The theory is called “threshold concepts.” Jan Meyer and Ray Land (both education specialists) developed threshold concepts as a way of explaining how students grasp (or don’t grasp) particular disciplines. Their work is usefully explained here. Each discipline, Meyer and Land explain, has a core set of ideas that one must master to become an expert practitioner. These ideas are so fundamental that they become a habit of mind to those within the discipline, which often makes them difficult to explain to students and other outsiders.
A key element of threshold concepts is that they are “troublesome knowledge.” While completely familiar to those within a field, threshold concepts appear counter-intuitive to outsiders. How many people can explain the concept of the limit in calculus, the idea of signification in cultural students, or the theory of imaginary numbers in a way that makes sense to a novice? For historians, one common example of a troublesome threshold concept is the notion that there is no unitary account of the past. Historians understand that history is full a competing narratives that differ, in part, because of the different life experiences and perspectives of historians themselves. That’s troublesome for many students or the public as a whole, who are more comfortable with textbook approach to history.
Because threshold concepts are so troublesome, mastering them involves differing degrees of understanding. The metaphor of the threshold is powerful here; threshold concepts are a portal or pathway that students move back and forth across in complex ways. Threshold concepts explain why students can get so much right, but completely miss the boat the next moment. Understanding and mastery often takes time and repeated exposure. This makes sense. Threshold concepts, after all, are not pieces of knowledge, but rather fundamental ways of thinking. That’s why threshold concepts (once fully mastered) are transformative and irreversible. Once somebody fully understands that history is consists of competing narratives, for example, movies such as “Gone with the Wind,” “Glory,” and “Lincoln” are not just entertainment, but arguments about the meaning of the Civil War. That’s a particular interpretive lens that historians can’t leave behind.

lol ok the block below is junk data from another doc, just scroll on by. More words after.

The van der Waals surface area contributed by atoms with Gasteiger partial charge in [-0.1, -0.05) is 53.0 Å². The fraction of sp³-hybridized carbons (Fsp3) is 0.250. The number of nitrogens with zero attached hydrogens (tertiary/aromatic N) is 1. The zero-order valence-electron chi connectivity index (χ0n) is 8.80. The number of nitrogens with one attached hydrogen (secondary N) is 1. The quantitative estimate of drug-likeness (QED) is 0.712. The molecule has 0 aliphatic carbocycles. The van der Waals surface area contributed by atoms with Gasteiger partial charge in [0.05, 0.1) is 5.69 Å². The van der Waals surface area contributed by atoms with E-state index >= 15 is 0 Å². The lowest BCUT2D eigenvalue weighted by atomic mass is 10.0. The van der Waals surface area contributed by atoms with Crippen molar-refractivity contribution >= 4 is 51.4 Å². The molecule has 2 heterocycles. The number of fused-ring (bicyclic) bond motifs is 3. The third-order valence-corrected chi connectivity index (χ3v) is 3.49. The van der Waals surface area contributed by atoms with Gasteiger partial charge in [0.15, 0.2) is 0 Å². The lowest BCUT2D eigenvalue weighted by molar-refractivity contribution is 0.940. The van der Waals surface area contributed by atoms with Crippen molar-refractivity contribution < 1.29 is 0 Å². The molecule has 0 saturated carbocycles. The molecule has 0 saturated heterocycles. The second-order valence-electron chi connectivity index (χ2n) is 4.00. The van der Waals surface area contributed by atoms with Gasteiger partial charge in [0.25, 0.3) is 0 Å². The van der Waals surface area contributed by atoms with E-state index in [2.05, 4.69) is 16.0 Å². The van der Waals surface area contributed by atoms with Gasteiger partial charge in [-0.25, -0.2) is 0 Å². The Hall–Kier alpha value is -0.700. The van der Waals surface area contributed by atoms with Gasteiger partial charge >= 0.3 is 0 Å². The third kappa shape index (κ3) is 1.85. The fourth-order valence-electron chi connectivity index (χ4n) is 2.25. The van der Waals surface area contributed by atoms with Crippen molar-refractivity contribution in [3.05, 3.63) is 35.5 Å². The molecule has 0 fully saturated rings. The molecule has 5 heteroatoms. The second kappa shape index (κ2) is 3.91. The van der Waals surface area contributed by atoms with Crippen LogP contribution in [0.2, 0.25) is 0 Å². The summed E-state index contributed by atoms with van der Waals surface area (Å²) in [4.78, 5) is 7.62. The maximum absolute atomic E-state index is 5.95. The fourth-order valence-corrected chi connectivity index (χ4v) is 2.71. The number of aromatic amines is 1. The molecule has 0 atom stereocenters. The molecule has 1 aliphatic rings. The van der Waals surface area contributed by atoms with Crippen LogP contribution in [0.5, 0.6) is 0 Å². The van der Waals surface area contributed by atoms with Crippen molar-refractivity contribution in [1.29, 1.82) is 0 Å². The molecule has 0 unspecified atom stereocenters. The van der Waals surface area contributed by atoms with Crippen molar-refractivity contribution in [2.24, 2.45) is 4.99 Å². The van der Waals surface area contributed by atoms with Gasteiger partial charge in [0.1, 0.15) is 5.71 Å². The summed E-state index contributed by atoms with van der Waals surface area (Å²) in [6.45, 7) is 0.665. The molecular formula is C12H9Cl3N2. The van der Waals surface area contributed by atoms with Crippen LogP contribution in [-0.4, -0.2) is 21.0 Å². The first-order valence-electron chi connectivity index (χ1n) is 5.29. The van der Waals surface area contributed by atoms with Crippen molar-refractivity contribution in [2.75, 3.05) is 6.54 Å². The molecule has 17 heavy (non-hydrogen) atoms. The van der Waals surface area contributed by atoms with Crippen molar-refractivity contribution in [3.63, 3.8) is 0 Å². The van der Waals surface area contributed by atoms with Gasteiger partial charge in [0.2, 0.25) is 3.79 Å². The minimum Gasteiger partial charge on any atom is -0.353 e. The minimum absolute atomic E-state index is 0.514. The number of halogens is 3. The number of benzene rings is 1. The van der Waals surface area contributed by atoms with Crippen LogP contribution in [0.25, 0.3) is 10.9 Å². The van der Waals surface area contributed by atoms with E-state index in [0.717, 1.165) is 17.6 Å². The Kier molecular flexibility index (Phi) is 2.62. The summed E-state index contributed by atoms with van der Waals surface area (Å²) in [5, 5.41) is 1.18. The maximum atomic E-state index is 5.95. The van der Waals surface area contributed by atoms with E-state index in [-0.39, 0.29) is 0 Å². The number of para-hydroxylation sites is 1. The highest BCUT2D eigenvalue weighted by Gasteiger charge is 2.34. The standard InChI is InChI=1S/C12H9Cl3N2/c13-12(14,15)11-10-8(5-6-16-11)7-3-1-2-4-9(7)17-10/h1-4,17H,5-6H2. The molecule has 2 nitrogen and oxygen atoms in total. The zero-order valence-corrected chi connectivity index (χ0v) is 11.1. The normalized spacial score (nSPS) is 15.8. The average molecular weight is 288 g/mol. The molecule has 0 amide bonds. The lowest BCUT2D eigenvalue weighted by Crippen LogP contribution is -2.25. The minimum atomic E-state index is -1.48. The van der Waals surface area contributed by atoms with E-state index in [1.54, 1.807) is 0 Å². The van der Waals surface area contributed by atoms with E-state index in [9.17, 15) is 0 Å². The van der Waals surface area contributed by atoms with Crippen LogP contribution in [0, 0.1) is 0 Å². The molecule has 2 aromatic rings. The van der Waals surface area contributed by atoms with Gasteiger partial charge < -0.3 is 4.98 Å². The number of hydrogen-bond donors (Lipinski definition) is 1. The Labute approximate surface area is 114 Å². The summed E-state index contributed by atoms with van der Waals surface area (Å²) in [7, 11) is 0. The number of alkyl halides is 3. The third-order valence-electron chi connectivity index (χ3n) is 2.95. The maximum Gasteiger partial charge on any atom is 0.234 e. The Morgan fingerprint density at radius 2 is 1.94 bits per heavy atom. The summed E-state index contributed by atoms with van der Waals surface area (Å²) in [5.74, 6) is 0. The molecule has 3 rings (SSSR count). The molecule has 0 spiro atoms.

Our fundamental question is simple: what are the threshold concepts of public history? And here is where we need your help. As disciplinary ways of thinking, threshold concepts are embedded with communities of scholars and professionals. And threshold concepts themselves, it turns out, are sometimes contested as well. Economists, for example, believe that the concept of comparative advantage is a threshold concept of their discipline, but they often have subtly different interpretations of what it means. Given their basis in communities—and in their sometimes contested nature—threshold concepts cannot be adequately defined by a practitioner or two. We would like to invite all members of the public history community—either here in the comments or in emails to us—to give your definition of public history’s threshold concepts. We’ll summarize the results (and give our two cents) at the next meeting in Ottawa and in subsequent posts. A number of questions and issues occurred to us that might be helpful in stimulating thinking and debate:
- Are the threshold concepts of public history different than the ones of academic historians?
- Do the various subfields of public history each have their own threshold concepts that interact in useful ways?
- Should museums and other public history sites stress threshold concepts—general ways of thinking about the past—or particular types of knowledge about the past?
We think this exercise in locating the essential, troubling, and transformative ideas embedded in public history will us better define the discipline. And we think that public historians are naturals for the community-based approach to scholarship this project seeks to promote. The field’s recognition of publics’ participatory engagements with the past, and interest in understanding and promoting those engagements, should make public historians particularly valuable contributors to the exploration of threshold concepts. We very much look forward to your responses and reactions.
~ Randy Bergstrom is editor of The Public Historian journal and Associate Professor in the Department of History at the University of California at Santa Barbara. He can be reached at firstname.lastname@example.org. John Majewski is Associate Dean of Humanities and Fine Arts and a Professor in the Department of History at UCSB. He can be reached at email@example.com. Click here for a previous article on threshold concepts in writing and history co-authored by John Majewski.